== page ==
Prizes:  $1,000 @ and a 1-yr subscription to The Chattahoochee Review

Contest Deadline:  January 31, 2015

From Self’s Story “Dust” (published in The Writing Disorder)

It was a sunny, glorious day. April was sometimes cold, but Jocelyn thought she could sense summer coming, just around the corner.

— “Dust”, published in The Writing Disorder

Excerpt of the Day: E. B. Lyndon’s “Goodbye, Bear” (In One Story, Issue 172)

She was grilling me about the guy I was seeing — was he the real deal, or just another fine-for-now? I told her my feelings weren’t reliable at the moment.

“You,” she said. “Always a finger on your emotional pulse.”

“But that’s what I’m trying to tell you,” I said. “No pulse. I think I’m dead.”

And, just like that, I decide to renew my subscription to One Story.

ELSEWHERE LIT, Issue 3 Live Now

Got an e-mail from Nandini Dhar, one of the editors of Elsewhere Lit.

Issue 3 is live now. You can find the link, here.

Just had time for a quick look, but it’s a beaut.

Enjoy!

The Past Exists

A number of years ago, self wrote a story called “Don Alfredo & Jose Rizal,” which wasn’t so much about Don Alfredo or Jose Rizal but was about a young woman who can’t seem to stop cutting herself (sins of the past!)

That story was published in Sou’wester in 2007.

Here’s an excerpt:

I think about her ex-husband, who left her for a kindergarten teacher while they were both waiting tables at the Captain’s Bar in Compton. Was that last year, or the year before? Time — the past — tunnels its way into our hearts, there is no way of knowing where all of this will end.

And then self thinks, also, of the Miguel Hernandez poem (translation by Don Share) that she’s had taped to the bookshelf above her computer, for over a year:

Pierced by your hair,
everything is filled with you,
with something I haven’t found,
but look for among your bones.

Self, Tyrone Guthrie Centre at Annaghmakerrig, Ireland, May 2014

Self, Tyrone Guthrie Centre at Annaghmakerrig, Ireland, May 2014

Stay tuned, dear blog readers.  Stay tuned.

Karen Llagas in RHINO 2012

Raining cats and dogs here in the San Francisco Bay Area. When it rains it pours.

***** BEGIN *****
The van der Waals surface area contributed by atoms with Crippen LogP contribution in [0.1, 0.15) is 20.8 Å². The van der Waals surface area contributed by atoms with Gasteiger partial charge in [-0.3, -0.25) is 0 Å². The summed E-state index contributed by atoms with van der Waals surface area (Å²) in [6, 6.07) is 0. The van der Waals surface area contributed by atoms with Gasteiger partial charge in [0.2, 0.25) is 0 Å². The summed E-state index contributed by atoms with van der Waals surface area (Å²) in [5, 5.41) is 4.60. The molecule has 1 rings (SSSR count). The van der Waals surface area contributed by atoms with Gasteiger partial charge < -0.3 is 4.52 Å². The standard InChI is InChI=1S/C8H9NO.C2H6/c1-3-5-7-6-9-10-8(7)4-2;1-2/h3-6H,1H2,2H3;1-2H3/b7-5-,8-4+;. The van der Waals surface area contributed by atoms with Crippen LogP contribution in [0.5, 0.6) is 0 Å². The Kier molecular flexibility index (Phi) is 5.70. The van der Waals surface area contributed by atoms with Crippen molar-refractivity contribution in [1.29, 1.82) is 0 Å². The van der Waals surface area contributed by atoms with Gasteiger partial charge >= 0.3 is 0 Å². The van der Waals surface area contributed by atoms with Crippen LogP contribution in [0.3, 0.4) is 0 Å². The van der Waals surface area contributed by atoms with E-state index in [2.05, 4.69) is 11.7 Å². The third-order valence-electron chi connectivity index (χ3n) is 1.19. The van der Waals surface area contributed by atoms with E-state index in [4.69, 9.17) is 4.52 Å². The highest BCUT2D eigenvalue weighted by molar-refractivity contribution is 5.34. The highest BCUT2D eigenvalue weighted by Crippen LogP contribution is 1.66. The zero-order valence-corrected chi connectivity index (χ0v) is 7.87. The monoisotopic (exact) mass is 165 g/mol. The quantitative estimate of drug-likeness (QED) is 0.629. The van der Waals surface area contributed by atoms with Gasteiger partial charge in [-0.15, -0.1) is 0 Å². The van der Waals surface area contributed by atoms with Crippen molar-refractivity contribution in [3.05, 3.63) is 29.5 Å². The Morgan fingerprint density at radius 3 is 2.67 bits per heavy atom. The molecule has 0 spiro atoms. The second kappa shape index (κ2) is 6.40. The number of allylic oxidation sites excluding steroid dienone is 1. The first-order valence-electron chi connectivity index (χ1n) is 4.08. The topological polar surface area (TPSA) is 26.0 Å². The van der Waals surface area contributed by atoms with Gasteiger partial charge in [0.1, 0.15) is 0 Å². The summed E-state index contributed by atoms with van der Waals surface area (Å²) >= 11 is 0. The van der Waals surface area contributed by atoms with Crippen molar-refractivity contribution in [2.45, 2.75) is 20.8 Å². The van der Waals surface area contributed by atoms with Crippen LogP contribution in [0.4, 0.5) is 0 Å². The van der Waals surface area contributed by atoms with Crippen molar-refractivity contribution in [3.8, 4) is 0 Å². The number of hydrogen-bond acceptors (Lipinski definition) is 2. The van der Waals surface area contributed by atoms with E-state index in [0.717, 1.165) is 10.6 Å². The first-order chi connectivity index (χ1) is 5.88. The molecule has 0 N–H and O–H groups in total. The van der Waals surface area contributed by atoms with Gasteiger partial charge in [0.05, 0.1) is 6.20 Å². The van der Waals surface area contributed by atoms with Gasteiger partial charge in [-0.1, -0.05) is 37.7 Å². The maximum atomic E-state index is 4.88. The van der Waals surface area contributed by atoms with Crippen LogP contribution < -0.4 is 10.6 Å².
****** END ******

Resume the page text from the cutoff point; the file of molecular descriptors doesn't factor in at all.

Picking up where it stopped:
The Man decided not to go into the office.

A friend’s Sausalito reading, scheduled for tonight, was cancelled due to weather concerns.

So, a perfect day for self to continue making inroads into her Pile of Stuff. Today her focus is RHINO Magazine, which published her piece “Eating” in 2012.

The same issue in which “Eating” appeared has a fabulous poem by San Francisco poet Karen Llagas:

Poet Karen Llagas, reading in the San Francisco Main Library, October 2012

Poet Karen Llagas, reading in the San Francisco Main Library, October 2012

Tamayo’s Animales

by Karen Llagas

Two dogs bark at a moon that mocks
the little it takes to give them pleasure.

Or, two dogs laugh at something as far
as the moon, at how little it takes
to give them pleasure.

Their eyes smolder chili and charcoal,
letting the world know

not what but that they want,
Here in the beginning of the world,
three polished, symmetrical bones —

because to be an animal is to glow with hunger
for what is discarded, or lost.

Isn’t that beautiful? Gave me chills. There’s more, but self is not sure if she can put the entire poem on the blog without violating some sort of copyright. So she will just link to RHINO 2012 here.

About Karen Llagas: Her first collection of poetry, Archipelago Dust, was published by Meritage Press in 2010. She has an MFA from the Warren Wilson Program for Writers and a BA in Economics from Ateneo de Manila.

Stay tuned, dear blog readers.  Stay tuned.